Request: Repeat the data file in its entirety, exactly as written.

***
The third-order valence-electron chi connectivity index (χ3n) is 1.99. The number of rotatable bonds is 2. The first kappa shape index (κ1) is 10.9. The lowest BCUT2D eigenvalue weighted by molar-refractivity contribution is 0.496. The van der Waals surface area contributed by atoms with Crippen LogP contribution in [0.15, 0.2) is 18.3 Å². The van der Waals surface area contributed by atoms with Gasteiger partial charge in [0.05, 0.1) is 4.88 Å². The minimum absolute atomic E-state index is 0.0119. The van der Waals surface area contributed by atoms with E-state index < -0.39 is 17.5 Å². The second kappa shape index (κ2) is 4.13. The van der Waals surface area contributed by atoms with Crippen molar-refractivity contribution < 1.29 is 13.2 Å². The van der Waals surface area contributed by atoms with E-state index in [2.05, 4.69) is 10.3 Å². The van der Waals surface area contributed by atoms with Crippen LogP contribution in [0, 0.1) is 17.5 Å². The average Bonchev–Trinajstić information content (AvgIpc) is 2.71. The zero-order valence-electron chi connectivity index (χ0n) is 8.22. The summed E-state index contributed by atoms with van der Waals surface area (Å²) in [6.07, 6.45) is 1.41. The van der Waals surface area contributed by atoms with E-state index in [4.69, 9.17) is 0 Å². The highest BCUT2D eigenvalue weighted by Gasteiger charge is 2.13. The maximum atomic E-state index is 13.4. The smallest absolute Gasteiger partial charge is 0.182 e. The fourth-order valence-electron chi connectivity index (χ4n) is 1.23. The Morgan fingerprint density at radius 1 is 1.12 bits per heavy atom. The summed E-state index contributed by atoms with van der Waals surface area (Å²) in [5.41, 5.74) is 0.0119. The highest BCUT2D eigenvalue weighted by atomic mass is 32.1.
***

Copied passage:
The third-order valence-electron chi connectivity index (χ3n) is 1.99. The number of rotatable bonds is 2. The first kappa shape index (κ1) is 10.9. The lowest BCUT2D eigenvalue weighted by molar-refractivity contribution is 0.496. The van der Waals surface area contributed by atoms with Crippen LogP contribution in [0.15, 0.2) is 18.3 Å². The van der Waals surface area contributed by atoms with Gasteiger partial charge in [0.05, 0.1) is 4.88 Å². The minimum absolute atomic E-state index is 0.0119. The van der Waals surface area contributed by atoms with E-state index < -0.39 is 17.5 Å². The second kappa shape index (κ2) is 4.13. The van der Waals surface area contributed by atoms with Crippen molar-refractivity contribution < 1.29 is 13.2 Å². The van der Waals surface area contributed by atoms with E-state index in [2.05, 4.69) is 10.3 Å². The van der Waals surface area contributed by atoms with Crippen LogP contribution in [0, 0.1) is 17.5 Å². The average Bonchev–Trinajstić information content (AvgIpc) is 2.71. The zero-order valence-electron chi connectivity index (χ0n) is 8.22. The summed E-state index contributed by atoms with van der Waals surface area (Å²) in [6.07, 6.45) is 1.41. The van der Waals surface area contributed by atoms with E-state index in [4.69, 9.17) is 0 Å². The highest BCUT2D eigenvalue weighted by Gasteiger charge is 2.13. The maximum atomic E-state index is 13.4. The smallest absolute Gasteiger partial charge is 0.182 e. The fourth-order valence-electron chi connectivity index (χ4n) is 1.23. The Morgan fingerprint density at radius 1 is 1.12 bits per heavy atom. The summed E-state index contributed by atoms with van der Waals surface area (Å²) in [5.41, 5.74) is 0.0119. The highest BCUT2D eigenvalue weighted by atomic mass is 32.1.